## Interactive Proofs for Verifying Machine Learning

by Shafi Goldwasser, Guy Rothblum, Jonathan Shafer, Amir Yehudayoff

#### Oded's comments

I think the abstract does a good job in describing
the contents of this work, which is well motivated
(today, as it was in the past and will be in the future).

#### The original abstract

We consider the following question:
using a source of labeled data and interaction with an untrusted prover,
what is the complexity of verifying that a given hypothesis is
*approximately correct*? We study interactive proof systems
for PAC verification, where a verifier that interacts with
a prover is required to accept good hypotheses, and reject bad hypotheses.
Both the verifier and the prover are efficient
and have access to data samples from an unknown distribution.
We are interested in cases where the verifier can use significantly less
data than is required for (agnostic) PAC learning,
or use a substantially cheaper data source
(e.g., using only random samples for verification,
even though learning requires membership queries).
We believe that today, when data and data-driven algorithms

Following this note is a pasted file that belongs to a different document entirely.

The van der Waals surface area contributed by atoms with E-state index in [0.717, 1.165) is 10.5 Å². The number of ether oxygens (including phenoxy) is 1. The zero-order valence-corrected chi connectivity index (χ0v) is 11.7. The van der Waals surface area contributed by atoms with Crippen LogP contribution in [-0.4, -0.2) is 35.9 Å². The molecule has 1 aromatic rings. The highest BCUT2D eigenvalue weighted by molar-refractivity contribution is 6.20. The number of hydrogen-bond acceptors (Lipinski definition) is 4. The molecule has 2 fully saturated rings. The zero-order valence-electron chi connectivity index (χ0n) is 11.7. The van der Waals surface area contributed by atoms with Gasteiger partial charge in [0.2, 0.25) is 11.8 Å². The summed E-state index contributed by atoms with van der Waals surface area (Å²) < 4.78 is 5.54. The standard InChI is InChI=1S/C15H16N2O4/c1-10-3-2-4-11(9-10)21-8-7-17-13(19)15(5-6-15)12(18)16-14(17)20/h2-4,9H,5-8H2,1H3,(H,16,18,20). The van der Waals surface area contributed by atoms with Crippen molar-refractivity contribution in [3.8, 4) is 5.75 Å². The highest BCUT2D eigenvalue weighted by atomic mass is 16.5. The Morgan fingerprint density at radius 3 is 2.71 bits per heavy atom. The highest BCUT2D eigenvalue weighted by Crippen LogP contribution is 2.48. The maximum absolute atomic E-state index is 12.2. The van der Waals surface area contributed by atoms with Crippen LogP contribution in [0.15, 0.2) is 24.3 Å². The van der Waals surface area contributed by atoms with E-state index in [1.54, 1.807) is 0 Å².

are quickly gaining prominence, the question of verifying purported
outcomes of data analyses is very well-motivated.

We show three main results.
First, we prove that for a specific hypothesis class,
verification is significantly cheaper than learning
in terms of the number of random samples required,
even if the verifier engages with the prover only
in a single-round (NP-like) protocol.
Moreover, for this class we prove that single-round verification
is also significantly cheaper than testing closeness to the class.
Second, for the broad class of Fourier-sparse boolean functions,
we show a multi-round (IP-like) verification protocol,
where the prover uses membership queries, and the verifier
is able to assess the result while only using random samples.
Third, we show that verification is not always more efficient.
Namely, we show a class of functions where verification
requires as many samples as learning does, up to a logarithmic factor.

Available from
ECCC TR20-058.

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